Continuing the minor nostalgia parade, here are the books I read in February.
8. The Men Who United the States, by Simon Winchester (finished February 1). I really like this author, and I found his organizing conceit for this book interesting: not chronological, but thematic, and the theme was the Asian five classical elements of wood, earth, water, fire and metal.
9. Earthworld, by Jacqueline Rayner (February 5). The Eighth Doctor book in the anniversary set, in which the Doctor, with Fitz and Anji in tow, finds himself in a far future theme park with some incomplete knowledge of what Earth was really like. This is the Doctor whose only screen appearance to date was the single TV movie back in 1996, which I had seen at the time and hadn't watched again in 17 years. The character went on to have a ton of adventures in original novels and audio dramas, none of which I was familiar with, so it was odd for me to read one of them with no idea where it fit in the larger scheme of things. It was evidently an early work of the author's, and her foreword to this edition made it clear that to her, it's cringe-worthy juvenilia; but I enjoyed it all the same.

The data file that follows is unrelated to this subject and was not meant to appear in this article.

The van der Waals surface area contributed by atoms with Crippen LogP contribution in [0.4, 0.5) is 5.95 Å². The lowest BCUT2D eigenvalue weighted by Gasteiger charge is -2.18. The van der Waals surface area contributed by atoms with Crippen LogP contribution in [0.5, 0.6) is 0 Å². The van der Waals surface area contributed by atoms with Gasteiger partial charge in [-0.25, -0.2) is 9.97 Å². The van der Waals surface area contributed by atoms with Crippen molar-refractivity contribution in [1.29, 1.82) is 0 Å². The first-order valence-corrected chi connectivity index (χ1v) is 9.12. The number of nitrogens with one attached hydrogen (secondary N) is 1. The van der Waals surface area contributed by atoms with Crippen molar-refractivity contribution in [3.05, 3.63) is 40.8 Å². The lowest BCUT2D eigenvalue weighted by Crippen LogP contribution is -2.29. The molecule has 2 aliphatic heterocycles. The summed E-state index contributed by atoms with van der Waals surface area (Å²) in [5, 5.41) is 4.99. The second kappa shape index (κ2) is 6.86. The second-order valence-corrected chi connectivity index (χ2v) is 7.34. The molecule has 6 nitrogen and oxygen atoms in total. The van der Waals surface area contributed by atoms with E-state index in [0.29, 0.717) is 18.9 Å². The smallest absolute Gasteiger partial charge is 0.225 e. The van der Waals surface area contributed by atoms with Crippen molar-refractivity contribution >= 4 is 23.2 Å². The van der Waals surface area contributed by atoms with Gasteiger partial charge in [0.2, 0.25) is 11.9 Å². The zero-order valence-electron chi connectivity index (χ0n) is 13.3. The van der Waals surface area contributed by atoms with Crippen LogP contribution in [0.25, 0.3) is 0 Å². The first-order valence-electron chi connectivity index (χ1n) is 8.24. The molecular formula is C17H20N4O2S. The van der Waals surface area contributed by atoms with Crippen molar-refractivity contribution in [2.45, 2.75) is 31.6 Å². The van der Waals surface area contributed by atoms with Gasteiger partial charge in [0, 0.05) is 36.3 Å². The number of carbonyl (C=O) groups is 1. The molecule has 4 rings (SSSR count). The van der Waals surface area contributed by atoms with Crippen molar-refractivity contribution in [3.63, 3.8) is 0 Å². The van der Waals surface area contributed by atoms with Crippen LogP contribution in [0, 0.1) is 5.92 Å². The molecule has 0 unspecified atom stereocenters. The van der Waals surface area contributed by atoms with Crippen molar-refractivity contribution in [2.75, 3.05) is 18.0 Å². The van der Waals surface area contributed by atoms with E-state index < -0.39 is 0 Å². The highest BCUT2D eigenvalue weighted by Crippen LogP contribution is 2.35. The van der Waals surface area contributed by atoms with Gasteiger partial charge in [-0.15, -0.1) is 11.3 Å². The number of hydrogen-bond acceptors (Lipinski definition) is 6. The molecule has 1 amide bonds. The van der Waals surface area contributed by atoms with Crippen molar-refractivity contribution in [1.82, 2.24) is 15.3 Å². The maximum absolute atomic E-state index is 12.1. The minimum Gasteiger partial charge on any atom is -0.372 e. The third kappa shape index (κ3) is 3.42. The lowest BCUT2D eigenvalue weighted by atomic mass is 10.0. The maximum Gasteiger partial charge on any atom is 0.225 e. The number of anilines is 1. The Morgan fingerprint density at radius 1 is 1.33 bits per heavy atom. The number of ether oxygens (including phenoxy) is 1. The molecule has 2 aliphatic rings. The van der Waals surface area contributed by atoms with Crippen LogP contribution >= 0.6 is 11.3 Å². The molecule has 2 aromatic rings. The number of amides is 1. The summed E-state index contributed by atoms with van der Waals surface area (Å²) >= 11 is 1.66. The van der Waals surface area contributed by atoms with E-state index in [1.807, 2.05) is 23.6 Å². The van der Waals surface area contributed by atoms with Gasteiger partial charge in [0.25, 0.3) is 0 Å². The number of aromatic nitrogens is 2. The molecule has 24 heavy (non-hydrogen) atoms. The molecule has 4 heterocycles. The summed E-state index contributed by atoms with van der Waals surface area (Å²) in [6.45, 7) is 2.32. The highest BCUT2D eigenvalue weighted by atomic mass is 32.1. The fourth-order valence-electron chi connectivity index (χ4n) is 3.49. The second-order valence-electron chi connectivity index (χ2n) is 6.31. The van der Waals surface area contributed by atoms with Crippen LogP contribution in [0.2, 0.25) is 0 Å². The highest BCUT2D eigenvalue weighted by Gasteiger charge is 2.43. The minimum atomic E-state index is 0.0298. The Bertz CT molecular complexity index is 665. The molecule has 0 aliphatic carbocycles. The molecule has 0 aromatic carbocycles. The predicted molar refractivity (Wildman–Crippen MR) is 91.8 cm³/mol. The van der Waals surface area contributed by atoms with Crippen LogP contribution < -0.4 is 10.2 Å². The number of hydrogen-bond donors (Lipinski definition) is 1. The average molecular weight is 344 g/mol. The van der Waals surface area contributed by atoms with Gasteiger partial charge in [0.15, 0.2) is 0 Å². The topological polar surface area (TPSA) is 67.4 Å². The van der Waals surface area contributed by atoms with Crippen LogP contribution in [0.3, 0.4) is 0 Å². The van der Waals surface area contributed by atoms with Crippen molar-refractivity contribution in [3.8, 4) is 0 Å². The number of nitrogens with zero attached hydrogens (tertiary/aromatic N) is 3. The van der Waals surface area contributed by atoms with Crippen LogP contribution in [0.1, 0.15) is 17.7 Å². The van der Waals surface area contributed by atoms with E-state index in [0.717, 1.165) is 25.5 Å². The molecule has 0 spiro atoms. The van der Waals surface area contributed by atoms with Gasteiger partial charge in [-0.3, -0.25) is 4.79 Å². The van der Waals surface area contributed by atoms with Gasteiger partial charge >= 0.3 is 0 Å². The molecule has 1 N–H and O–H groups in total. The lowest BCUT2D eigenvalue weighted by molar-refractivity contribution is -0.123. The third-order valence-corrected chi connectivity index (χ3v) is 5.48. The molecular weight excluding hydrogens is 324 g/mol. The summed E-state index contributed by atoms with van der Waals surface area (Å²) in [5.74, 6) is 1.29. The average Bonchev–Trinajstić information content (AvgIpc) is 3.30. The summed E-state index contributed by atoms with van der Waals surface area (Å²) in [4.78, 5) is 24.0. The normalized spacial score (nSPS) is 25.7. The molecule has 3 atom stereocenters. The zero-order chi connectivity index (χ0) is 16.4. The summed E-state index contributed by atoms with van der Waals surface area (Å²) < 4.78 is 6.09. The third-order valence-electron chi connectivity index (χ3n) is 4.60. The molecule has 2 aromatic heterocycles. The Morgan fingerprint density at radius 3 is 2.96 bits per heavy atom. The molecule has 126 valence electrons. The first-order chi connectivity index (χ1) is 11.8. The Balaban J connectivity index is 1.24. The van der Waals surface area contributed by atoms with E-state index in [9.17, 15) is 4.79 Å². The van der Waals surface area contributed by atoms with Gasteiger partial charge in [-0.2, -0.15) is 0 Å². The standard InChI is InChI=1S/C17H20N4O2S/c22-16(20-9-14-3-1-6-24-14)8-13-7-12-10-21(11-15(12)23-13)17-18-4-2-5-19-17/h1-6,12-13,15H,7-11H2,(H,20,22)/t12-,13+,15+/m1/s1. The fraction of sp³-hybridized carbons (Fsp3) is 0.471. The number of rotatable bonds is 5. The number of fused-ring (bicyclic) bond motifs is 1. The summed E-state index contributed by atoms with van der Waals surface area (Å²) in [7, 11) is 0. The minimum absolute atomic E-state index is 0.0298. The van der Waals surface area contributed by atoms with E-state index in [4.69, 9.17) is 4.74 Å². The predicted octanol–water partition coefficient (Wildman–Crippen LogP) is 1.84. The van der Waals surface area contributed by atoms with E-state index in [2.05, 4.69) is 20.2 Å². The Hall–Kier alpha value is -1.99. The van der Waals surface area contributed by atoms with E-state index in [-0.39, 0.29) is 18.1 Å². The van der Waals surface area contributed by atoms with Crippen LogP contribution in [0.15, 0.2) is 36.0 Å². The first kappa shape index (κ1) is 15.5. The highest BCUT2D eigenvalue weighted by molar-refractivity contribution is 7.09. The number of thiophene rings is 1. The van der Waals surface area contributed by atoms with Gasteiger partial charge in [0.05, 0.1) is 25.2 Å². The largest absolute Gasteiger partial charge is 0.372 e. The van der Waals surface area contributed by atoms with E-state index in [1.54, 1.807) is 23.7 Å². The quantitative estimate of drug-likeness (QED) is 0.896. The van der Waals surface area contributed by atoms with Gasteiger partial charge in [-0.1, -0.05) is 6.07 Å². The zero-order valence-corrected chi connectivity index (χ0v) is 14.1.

10. Only Human, by Gareth Roberts (February 9). The Ninth Doctor book in the anniversary set, in which the Doctor, Rose and Captain Jack discover a Neanderthal man wandering around early 21st-century Bromley. I was familiar with Roberts' work from the lovely novelization of Douglas Adams' Shada, and saw a lot of the same humor (and weirdness) at work in this one.
11. Shadows, by Robin McKinley (February 13). In which the already complicated situation of Maggie's widowed mother getting married again is complicated further by the moving shadows Maggie begins to see around the man. Really interesting world building in this one, with an Oldworld where magic is common and a Newworld where it is very strongly frowned upon, and the very appealing narrator dragged me along until I could start to make sense of it all.
12. To Davy Jones Below, by Carola Dunn (February 16). Ninth in the Daisy Dalrymple Fletcher series, Daisy and her beau Alec having gotten married offscreen, between books. Alec does some excellent detecting on their trans-Atlantic crossing.
14. The Case of the Murdered Muckraker, by Carola Dunn (February 23). Tenth in the Daisy Fletcher series, in which Daisy actually witnesses the murder of a man she had just overheard arguing with a neighbor at the Chelsea Hotel in New York. You can wait a while for the crime in some of these, but not this time: the unpleasant victim is bumped off within the first thirty pages.
15. Stella Bain, by Anita Shreve (February 26). In which an amnesiac nurse and ambulance driver in World War I searches for her missing memories. Read for my ambitiously literary book club; Shreve tends to be our fallback author when we can't decide on a book. Not my usual taste, but I can usually get through them; our last two selections were both ponderous and unreadable to me, so I was glad this one was fast-moving.